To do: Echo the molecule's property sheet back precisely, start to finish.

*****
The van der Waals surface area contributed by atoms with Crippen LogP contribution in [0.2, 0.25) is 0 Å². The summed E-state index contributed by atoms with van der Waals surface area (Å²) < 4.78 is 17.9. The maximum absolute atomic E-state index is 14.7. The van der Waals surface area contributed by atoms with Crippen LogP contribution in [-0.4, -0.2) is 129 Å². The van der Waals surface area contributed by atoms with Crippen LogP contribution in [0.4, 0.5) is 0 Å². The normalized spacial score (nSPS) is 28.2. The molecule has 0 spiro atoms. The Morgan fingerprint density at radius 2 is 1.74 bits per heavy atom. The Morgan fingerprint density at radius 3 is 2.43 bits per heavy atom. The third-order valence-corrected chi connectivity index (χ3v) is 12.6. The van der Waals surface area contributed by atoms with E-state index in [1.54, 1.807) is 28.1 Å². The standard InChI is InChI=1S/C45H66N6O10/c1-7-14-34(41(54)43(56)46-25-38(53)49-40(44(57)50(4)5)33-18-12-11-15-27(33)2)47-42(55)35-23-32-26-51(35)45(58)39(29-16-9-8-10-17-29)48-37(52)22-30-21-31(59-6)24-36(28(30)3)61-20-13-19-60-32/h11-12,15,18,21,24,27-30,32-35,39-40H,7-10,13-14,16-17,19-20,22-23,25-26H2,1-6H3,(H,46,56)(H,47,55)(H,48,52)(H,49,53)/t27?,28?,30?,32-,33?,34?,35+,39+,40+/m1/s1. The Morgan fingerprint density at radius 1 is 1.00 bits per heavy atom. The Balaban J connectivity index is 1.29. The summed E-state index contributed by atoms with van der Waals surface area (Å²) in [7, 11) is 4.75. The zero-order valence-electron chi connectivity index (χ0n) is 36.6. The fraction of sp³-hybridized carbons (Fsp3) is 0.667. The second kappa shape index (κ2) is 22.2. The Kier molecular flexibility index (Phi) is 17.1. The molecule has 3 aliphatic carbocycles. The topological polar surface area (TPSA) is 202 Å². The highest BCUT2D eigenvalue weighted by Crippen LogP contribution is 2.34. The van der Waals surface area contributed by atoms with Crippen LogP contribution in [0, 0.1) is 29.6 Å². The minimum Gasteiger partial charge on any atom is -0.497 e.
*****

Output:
The van der Waals surface area contributed by atoms with Crippen LogP contribution in [0.2, 0.25) is 0 Å². The summed E-state index contributed by atoms with van der Waals surface area (Å²) < 4.78 is 17.9. The maximum absolute atomic E-state index is 14.7. The van der Waals surface area contributed by atoms with Crippen LogP contribution in [-0.4, -0.2) is 129 Å². The van der Waals surface area contributed by atoms with Crippen LogP contribution in [0.4, 0.5) is 0 Å². The normalized spacial score (nSPS) is 28.2. The molecule has 0 spiro atoms. The Morgan fingerprint density at radius 2 is 1.74 bits per heavy atom. The Morgan fingerprint density at radius 3 is 2.43 bits per heavy atom. The third-order valence-corrected chi connectivity index (χ3v) is 12.6. The van der Waals surface area contributed by atoms with E-state index in [1.54, 1.807) is 28.1 Å². The standard InChI is InChI=1S/C45H66N6O10/c1-7-14-34(41(54)43(56)46-25-38(53)49-40(44(57)50(4)5)33-18-12-11-15-27(33)2)47-42(55)35-23-32-26-51(35)45(58)39(29-16-9-8-10-17-29)48-37(52)22-30-21-31(59-6)24-36(28(30)3)61-20-13-19-60-32/h11-12,15,18,21,24,27-30,32-35,39-40H,7-10,13-14,16-17,19-20,22-23,25-26H2,1-6H3,(H,46,56)(H,47,55)(H,48,52)(H,49,53)/t27?,28?,30?,32-,33?,34?,35+,39+,40+/m1/s1. The Morgan fingerprint density at radius 1 is 1.00 bits per heavy atom. The Balaban J connectivity index is 1.29. The summed E-state index contributed by atoms with van der Waals surface area (Å²) in [7, 11) is 4.75. The zero-order valence-electron chi connectivity index (χ0n) is 36.6. The fraction of sp³-hybridized carbons (Fsp3) is 0.667. The second kappa shape index (κ2) is 22.2. The Kier molecular flexibility index (Phi) is 17.1. The molecule has 3 aliphatic carbocycles. The topological polar surface area (TPSA) is 202 Å². The highest BCUT2D eigenvalue weighted by Crippen LogP contribution is 2.34. The van der Waals surface area contributed by atoms with Crippen LogP contribution in [0, 0.1) is 29.6 Å². The minimum Gasteiger partial charge on any atom is -0.497 e.